• The Top Ten Jewelry Myths; Refuted

    image of gemstone set necklaces for sale by Aprilierre
    Do Opals really bring bad luck?   Are Diamonds actually the rarest gem on earth?  I scoured the internet and looked up the ten most commonly believed jewelry myths out there. Perhaps there are some even you belived to be true?
    Let’s burst all those jewelry misconceptions that you may have heard over the years.     
    1. “ Opals Bring Bad Luck”
    Opal ring
    Opals have long facinated us with their alluring reflective specks of color.  My mothe insisted on having an Opal for her Wedding Ring.    The misconception that Opals bring the wearer bad luck is deeply seeded in ancient storys and folklore.  Their associations with evil superstitions began with tales of whitches and sourcerours to in crease their powers.   Europeans believed Opals resembled the “Evil Eye” siting its likelhys tothe mystical eyes of cats , snakes  and other beasts with ghastly reflecting eyes.   Many of these tales of these Evil stones being used as lazars, or sheilding the wearing in a cloak of invisiblity they became known as stones of theives.  Queen Victoria changed the image for the better though and wore mostly opals during her reign.  Are you ready to add some Opals to your collection?
    1. “All Sapphires are Blue”. 
    rose cut gemstone sapphires in red, pink, blue and yellow
    1. “Pearls dissolve in Vinegar”. 
    Pearl necklace
    Have you heard of the story where  Cleopatra  causually drops her largest pearl into a glass of wine  vinegar and drinks it in order to showcase her immense wealth to her lover Marc Antony.     Now there is some truth to this myth  Cleopatra’s pearl would not have dissolved immediately.    Prudence Jones of Montcleair State University in NJdue  put this myth to the test by conducting an experiment with a 5 carat pearl and vinegar.   Her findings indicated “that a to toe calcium carbonate in a pearls composition thre is a possiblitity that it could dissolve. "that a 5 percent solution of acetic acid, a concentration identical to that of white vinegar sold in supermarkets today, takes 24 to 36 hours to dissolve a pearl weighing approximately one gram. The process leaves a small amount of translucent, gel-like material on the surface." (source http://www.nbcnews.com/id/38536846/ns/technology_and_science-science/t/cleopatra-pearl-cocktail-proven-possible/)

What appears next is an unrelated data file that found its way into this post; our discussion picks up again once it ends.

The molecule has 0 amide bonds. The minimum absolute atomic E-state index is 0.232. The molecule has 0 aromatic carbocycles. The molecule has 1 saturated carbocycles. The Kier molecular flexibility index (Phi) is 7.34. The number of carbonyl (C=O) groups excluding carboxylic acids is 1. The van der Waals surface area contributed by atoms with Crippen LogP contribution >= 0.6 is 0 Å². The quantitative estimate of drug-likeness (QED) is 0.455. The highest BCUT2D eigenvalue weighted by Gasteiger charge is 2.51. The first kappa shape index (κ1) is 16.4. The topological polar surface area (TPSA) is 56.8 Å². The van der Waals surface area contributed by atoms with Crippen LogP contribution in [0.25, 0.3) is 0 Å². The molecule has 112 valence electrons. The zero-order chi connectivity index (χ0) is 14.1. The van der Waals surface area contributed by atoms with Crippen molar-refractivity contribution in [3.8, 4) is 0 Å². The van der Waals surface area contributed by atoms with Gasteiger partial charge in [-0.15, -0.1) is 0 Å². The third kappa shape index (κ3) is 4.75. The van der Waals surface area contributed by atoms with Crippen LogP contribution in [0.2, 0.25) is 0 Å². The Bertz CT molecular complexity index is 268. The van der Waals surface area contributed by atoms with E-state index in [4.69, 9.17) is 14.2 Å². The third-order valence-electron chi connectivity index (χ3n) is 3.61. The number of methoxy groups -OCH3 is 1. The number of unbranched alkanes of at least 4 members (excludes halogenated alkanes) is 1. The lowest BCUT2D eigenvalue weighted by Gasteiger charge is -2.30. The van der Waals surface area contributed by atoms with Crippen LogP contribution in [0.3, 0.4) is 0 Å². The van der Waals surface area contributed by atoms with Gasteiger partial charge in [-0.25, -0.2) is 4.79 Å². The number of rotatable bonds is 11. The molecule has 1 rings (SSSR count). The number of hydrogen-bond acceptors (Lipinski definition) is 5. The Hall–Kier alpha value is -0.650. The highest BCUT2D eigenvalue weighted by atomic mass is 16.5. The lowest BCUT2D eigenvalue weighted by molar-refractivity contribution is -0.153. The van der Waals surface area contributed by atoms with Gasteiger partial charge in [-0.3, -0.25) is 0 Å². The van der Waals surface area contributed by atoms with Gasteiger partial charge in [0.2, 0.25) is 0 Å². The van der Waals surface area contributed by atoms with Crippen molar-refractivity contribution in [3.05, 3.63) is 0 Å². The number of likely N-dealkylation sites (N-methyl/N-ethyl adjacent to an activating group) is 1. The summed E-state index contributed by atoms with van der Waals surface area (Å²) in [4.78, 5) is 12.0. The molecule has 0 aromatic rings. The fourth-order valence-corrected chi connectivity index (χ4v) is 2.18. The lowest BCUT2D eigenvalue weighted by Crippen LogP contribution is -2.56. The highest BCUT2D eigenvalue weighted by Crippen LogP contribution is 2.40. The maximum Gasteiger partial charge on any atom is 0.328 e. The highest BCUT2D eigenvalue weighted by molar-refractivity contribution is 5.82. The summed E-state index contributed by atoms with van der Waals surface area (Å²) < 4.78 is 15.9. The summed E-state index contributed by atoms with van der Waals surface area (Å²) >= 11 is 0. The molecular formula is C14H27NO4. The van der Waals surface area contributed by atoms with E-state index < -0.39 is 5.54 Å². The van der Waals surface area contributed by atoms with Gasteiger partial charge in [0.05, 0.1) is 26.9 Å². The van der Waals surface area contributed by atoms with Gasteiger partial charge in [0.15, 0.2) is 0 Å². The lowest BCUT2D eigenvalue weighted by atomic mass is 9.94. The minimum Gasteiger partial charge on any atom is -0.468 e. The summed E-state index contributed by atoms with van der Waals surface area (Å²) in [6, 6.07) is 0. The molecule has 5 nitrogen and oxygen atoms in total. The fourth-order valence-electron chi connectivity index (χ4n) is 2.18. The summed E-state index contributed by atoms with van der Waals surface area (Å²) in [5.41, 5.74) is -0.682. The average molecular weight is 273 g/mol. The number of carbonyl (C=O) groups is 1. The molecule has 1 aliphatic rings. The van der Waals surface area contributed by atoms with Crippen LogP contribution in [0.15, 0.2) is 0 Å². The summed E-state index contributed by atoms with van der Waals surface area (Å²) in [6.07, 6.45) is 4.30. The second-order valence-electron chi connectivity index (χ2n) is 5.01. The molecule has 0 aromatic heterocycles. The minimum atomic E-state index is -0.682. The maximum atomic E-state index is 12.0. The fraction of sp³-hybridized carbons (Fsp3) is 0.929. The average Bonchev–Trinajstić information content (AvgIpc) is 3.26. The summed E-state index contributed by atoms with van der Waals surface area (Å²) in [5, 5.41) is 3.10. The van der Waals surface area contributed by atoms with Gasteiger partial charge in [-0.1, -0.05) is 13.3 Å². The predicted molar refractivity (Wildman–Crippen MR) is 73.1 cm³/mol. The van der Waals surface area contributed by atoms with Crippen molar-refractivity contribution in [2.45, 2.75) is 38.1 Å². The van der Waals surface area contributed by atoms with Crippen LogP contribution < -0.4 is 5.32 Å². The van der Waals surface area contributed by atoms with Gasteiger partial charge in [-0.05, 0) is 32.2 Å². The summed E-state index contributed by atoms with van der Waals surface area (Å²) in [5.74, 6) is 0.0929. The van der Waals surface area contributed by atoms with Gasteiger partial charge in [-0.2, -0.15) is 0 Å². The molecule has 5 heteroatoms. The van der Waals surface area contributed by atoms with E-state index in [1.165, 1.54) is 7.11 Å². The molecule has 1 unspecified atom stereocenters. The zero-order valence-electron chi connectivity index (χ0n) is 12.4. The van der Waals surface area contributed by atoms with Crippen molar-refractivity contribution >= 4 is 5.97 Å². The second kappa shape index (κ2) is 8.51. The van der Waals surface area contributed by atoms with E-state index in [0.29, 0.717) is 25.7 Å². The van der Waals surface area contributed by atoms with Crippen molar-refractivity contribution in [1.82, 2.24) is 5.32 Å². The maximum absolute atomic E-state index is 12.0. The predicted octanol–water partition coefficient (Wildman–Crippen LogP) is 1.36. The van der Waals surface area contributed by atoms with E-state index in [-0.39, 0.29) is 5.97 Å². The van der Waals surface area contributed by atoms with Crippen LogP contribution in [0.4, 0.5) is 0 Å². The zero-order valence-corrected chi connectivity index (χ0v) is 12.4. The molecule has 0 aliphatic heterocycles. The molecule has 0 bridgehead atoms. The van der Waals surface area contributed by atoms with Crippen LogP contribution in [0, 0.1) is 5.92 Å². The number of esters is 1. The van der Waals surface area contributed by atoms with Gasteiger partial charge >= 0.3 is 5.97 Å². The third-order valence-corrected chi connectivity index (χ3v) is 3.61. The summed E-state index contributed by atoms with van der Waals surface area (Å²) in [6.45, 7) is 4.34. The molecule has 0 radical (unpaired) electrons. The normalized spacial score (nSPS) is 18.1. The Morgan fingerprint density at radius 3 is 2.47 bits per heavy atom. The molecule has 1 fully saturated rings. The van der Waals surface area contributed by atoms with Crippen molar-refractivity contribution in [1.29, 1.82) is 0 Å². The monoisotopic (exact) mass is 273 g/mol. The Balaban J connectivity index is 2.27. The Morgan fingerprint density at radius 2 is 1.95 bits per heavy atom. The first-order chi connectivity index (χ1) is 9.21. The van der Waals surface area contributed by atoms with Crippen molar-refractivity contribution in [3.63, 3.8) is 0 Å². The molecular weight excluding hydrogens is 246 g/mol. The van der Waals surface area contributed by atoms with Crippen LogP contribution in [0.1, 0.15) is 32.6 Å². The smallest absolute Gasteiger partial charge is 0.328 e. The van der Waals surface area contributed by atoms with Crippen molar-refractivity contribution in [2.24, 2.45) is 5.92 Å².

1. “Diamonds are the rarest gemstone on earth”.  
    rose but pink diamond and loose diamonds
    One could say that the scarcity of the Diamond was clever marketing by diamond traders, control of the mines meant control of scarcity.  You’ll find that gemstones like Alexandrite,  Kashmir Sapphire, Tanzanite have much rarer specimens but still is not THE Rarest gemstone in the world.  That honor goes to Painite.  (Ever hear of it? Me neither until I lookedit up.).  According to It wikipedia it was “discovered by by British gemologist Arthur Charles Davy Pain in 1951 and recognized as a new mineral in 1957. For many years only one specimen of the dark red crystal was in existence, housed at the British Museum in London, making it the world's rarest gemstone.”
    1. “Antique, Vintage, and Estate Jewelry all Mean the Same Thing”
    image of woman perplexed looking
    That’s a firm NO, they are not the same.   Jewelry has to be at least one hundred years old for it to be considered Antique.   Vintage Jewelry generally ranges between 50-100 Years old (so your favorite 90’s hoops aren’t quite “vintage” yet).   Estate jewelry has to have had at least one previous owner and contary to some previous beliefs the previous owner can still be alive.  The age of the piece is not considered when it is classified as “Estate Jewelry”.